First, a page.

• Cupola is a seven-window observatory that is used to view Earth and docking spacecraft. Its name means “dome” in Italian. The Cupola project was started by NASA and Boeing, but was cancelled due to budget cuts. A barter agreement with NASA led to ESA resuming development in 1998, with construction by Thales Alenia Space in Turin, Italy.  The module comes equipped with workstations for operating the station’s main robotic arm and shutters to protect its windows from damage caused by micrometeorites. It features 7 windows, with an 80-centimetre round window, the largest window flown in space to date.
  • Rassvet is similar in design to the Mir Docking Module launched on STS-74 in 1995. Rassvet is primarily used for cargo storage and for docking by visiting spacecraft. It was flown to the ISS aboard NASA’s Space Shuttle Atlantis on the STS-132 mission and connected in May 2010, Rassvet is the only Russian-owned module launched by NASA, to repay for the launch of Zarya, which is Russian designed and built, but partially paid for by NASA. Rassvet was launched with the Russian Nauka laboratory’s experiments airlock temporarily attached to it, and spare parts for the European Robotic Arm.
  • Destiny is the primary research facility for United States payloads aboard the ISS. The module houses 24 International Standard Payload Racks, some of which are used for environmental systems and crew’s daily living equipment. Destiny also serves as the mounting point for the station’s Truss Structure.
  • Quest is the only USOS airlock, hosting spacewalks with both United States EMU and Russian Orlan spacesuits. It consists of two segments: the equipment lock, which stores spacesuits and equipment, and the crew lock, from which astronauts can exit into space.  This module has a separately controlled atmosphere and is where crew sleep the night before scheduled EVAs. A low nitrogen mixture allows them to avoid decompression sickness in the low-pressure suits.
  • Harmony is the second of the station’s node modules and the utility hub of the USOS. The module contains four racks that provide electrical power, bus electronic data, and acts as a central connecting point for several other components via its six Common Berthing Mechanisms. The European Columbus and Japanese Kibō laboratories are permanently berthed to the starboard and port radial ports respectively. The nadir and zenith ports can be used for docking visiting spacecraft including HTV, Dragon, and Cygnus, with the nadir port serving as the primary docking port. US Shuttle Orbiters docked with the ISS via PMA-2, attached to the forward port.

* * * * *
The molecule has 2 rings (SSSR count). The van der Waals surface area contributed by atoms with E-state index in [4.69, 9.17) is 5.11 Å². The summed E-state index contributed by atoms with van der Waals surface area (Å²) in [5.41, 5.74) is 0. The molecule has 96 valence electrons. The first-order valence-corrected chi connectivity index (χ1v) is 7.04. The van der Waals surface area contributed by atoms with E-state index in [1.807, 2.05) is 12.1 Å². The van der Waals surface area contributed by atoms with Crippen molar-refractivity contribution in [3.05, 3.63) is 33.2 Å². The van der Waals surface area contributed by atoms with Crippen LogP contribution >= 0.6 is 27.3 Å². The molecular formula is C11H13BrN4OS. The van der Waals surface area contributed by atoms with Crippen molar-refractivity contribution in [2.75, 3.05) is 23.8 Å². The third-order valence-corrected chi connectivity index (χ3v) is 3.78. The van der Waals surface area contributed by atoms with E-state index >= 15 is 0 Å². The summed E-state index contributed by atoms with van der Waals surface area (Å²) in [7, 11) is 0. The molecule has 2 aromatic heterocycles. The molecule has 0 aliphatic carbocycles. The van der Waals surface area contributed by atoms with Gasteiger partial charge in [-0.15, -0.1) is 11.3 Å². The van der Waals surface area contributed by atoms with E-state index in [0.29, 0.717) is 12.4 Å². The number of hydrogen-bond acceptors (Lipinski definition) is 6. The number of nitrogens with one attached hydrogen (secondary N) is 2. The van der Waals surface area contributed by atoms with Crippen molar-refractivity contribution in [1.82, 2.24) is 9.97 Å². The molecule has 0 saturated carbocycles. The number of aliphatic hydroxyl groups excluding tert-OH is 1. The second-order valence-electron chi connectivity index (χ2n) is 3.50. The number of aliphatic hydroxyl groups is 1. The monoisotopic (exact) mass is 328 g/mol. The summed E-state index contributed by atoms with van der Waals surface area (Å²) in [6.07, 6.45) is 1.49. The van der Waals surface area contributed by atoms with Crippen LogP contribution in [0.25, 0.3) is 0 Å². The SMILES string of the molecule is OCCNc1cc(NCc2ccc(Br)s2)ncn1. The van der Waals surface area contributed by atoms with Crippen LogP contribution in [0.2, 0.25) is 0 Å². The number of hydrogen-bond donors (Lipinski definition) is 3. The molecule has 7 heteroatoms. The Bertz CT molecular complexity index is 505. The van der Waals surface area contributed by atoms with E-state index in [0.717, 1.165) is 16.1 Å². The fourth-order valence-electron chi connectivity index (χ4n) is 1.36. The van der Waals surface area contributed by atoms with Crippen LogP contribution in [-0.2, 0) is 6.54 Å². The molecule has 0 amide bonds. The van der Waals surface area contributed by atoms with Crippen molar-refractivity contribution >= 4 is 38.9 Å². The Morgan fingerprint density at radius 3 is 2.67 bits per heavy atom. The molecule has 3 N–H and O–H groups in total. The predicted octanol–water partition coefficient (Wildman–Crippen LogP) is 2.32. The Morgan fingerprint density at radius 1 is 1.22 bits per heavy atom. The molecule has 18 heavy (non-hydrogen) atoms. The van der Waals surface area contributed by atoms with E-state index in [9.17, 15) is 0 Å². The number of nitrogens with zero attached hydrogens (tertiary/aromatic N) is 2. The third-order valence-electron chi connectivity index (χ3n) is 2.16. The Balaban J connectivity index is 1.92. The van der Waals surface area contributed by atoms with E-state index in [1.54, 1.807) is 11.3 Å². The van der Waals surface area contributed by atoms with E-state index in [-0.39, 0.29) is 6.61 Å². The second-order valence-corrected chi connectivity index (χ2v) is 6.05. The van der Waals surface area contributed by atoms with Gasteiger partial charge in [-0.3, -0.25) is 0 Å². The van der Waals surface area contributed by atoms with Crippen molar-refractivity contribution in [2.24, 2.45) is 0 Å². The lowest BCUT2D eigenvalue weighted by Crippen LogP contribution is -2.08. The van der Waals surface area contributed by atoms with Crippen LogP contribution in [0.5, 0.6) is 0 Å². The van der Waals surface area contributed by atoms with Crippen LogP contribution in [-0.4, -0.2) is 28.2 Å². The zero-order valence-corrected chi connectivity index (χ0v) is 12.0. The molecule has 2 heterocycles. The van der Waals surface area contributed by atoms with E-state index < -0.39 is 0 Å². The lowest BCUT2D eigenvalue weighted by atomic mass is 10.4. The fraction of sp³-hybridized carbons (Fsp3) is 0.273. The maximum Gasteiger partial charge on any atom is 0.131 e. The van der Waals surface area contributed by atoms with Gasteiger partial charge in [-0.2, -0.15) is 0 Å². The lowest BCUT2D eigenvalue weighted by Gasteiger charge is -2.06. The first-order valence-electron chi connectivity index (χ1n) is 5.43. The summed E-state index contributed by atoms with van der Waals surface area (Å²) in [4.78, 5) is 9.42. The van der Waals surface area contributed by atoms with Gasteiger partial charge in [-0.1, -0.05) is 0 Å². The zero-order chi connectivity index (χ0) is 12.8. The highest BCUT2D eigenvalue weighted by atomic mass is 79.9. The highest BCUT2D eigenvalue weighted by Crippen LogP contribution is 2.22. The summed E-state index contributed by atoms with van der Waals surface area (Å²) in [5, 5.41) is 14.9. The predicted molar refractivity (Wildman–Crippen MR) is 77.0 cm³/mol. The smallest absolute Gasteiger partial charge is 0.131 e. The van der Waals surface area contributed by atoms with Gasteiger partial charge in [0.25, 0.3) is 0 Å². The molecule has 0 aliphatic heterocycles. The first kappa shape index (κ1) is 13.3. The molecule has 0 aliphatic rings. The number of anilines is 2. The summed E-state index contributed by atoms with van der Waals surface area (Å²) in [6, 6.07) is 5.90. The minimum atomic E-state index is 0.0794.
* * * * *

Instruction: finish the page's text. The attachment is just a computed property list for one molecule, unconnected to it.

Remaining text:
• Columbus is the primary research facility for European payloads aboard the ISS, providing modular laboratory spaces as well as facilities specifically designed for biology, biomedical research and fluid physics. Several mounting locations are affixed to the exterior of the module, providing power and data to external experiments such as the European Technology Exposure Facility (EuTEF), Solar Monitoring Observatory, Materials International Space Station Experiment, and Atomic Clock Ensemble in Space. In 2008, a number of expansions were planned for the module to study quantum physics and cosmology. ESA’s development of technologies on all the main areas of life support has been ongoing for more than 20 years and are/have been used in modules such as Columbus and the ATV.
  • Leonardo Permanent Multipurpose Module is a storage module attached to the Tranquility node. The three NASA Space Shuttle MPLM cargo containers—Leonardo, Raffaello and Donatello—were built for NASA in Turin, Italy by Alcatel Alenia Space, now Thales Alenia Space.  The MPLMs were provided to NASA’s ISS programme by Italy  and are considered to be US elements. In a bartered exchange for providing these containers, the US gave Italy research time aboard the ISS out of the US allotment in addition to that which Italy receives as a member of ESA. The Permanent Multipurpose Module was created by converting Leonardo into a module that could be permanently attached to the station.
  • Bigelow Expandable Activity Module is a prototype inflatable space habitat that was launched on a two-year technology demonstration. It was built by Bigelow Aerospace under a contract established by NASA on 16 January 2013. BEAM was delivered to the ISS aboard SpaceX CRS-8 on 10 April 2016, was berthed to the aft port of the Tranquility node on 16 April, and was fully expanded on 28 May. During its two-year test run, instruments are measuring its structural integrity and leak rate, along with temperature and radiation levels. The hatch leading into the module remains closed except for periodic visits by space station crew members for inspections and data collection.